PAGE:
Canada Flashback: Roger Federer wins first Canada Masters over Andy Roddick

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Canada Flashback: Roger Federer wins first Canada Masters over Andy Roddick
Canada Flashback: Roger Federer wins first Canada Masters over Andy Roddick

Pumped and motivated after his first Major crown in 2003, Roger Federer embraced the first dominant season a year later. The Swiss won 74 out of 80 matches in 2004 and conquered the ATP throne after the Australian Open. Roger claimed 11 titles that year and became the first player since Mats Wilander in 1988 with three Majors within a single year.

The Swiss also added three Masters 1000 crowns to his tally to stand in a league of his own and design the dominant run that would last until 2008. Tim Henman, Rafael Nadal, Albert Costa and Gustavo Kuerten were the only players who had defeated Roger before the summer.

The Swiss conquered Halle, Wimbledon and Gstaad and headed to Toronto to start the North American hard-court swing. Federer was the favorite at the Canada Masters, losing serve three times in six encounters and ousting world no.

2 Andy Roddick 7-5, 6-3 in the title match. It was Roger's fourth Masters 1000 crown and the 23rd straight victory. Federer and Roddick met for the eighth time, and the Swiss celebrated the seventh victory in an hour and 25 minutes.

Roger fended off all four break chances and kept the pressure on Andy. The American could not deal with it, missing the opportunity to do more damage with his forehand and not doing enough with his serve. Andy had an enormous chance to conquer the opening set after earning three break points at 4-4.

Roger stayed calm and repelled them all in style with three aces. They both raised the level in set number two, and the Swiss crossed the finish line with a single break at 4-3. The second serve was among the crucial elements of the match, as Federer took 19 out of 27 points.

He stole almost 40% of the return points to convert one break point in each set and emerge at the top.

Roger Federer claimed the first Canada Masters title in 2004 over Andy Roddick.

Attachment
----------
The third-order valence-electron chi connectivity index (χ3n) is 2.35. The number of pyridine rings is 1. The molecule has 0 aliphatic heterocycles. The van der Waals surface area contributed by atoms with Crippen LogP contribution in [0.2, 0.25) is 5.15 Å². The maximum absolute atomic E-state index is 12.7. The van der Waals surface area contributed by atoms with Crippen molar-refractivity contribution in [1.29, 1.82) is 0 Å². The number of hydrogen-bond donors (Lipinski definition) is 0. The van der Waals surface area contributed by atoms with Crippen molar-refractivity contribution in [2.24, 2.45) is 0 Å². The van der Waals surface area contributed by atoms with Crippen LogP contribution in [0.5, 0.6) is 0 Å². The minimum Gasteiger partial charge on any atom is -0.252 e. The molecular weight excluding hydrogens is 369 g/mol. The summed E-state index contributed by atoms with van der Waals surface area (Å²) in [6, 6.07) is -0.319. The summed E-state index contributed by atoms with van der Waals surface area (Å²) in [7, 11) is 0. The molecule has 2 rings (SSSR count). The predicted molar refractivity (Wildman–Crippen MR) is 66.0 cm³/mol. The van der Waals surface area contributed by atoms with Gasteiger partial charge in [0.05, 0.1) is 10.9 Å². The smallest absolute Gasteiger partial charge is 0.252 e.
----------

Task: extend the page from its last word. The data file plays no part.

Andy's forehand was another segment that ruined his chances for a better result.

He sprayed 16 unforced errors, many of those in the pivotal moments that could have turned the scoreboard in his favor. Roger's third fundamental advantage comes from the service winners department. Andy failed to follow the rival's pace, especially in the second set when Federer returned all but three opponent's serves.

Roger was 24-15 in front in unreturned serves, hitting 12 in each set. Roddick got reduced from 12 to three in set number two, not enough to keep him in contention. The Swiss had an almost identical number of winners from his forehand, backhand, and volley, with 19 direct points from the field that slightly overshadowed Andy's 17, seven from his volley.

Federer had 43 winners while Roddick counted to 32. Andy sprayed 25 unforced errors, 11 more than Roger, and did a fine job in the forced errors department where he had the advantage, hitting five and drawing Roger's 15. The Swiss completed the encounter with 43 winners and 30 mistakes.

In comparison, the American had 32 winners and errors, which was insufficient to earn a more favorable result. Roger won 15 of 26 most extended rallies, while Andy had a slim edge in the mid-range exchanges from five to eight shots, 20-19.

Federer toppled Roddick 41-31 in the shortest rallies up to four strokes thanks to those service winners. Previously winning Wimbledon and Gstaad, Roger became the first player with three consecutive ATP titles on three different surfaces since Bjorn Borg in 1979!

Roger Federer Andy Roddick

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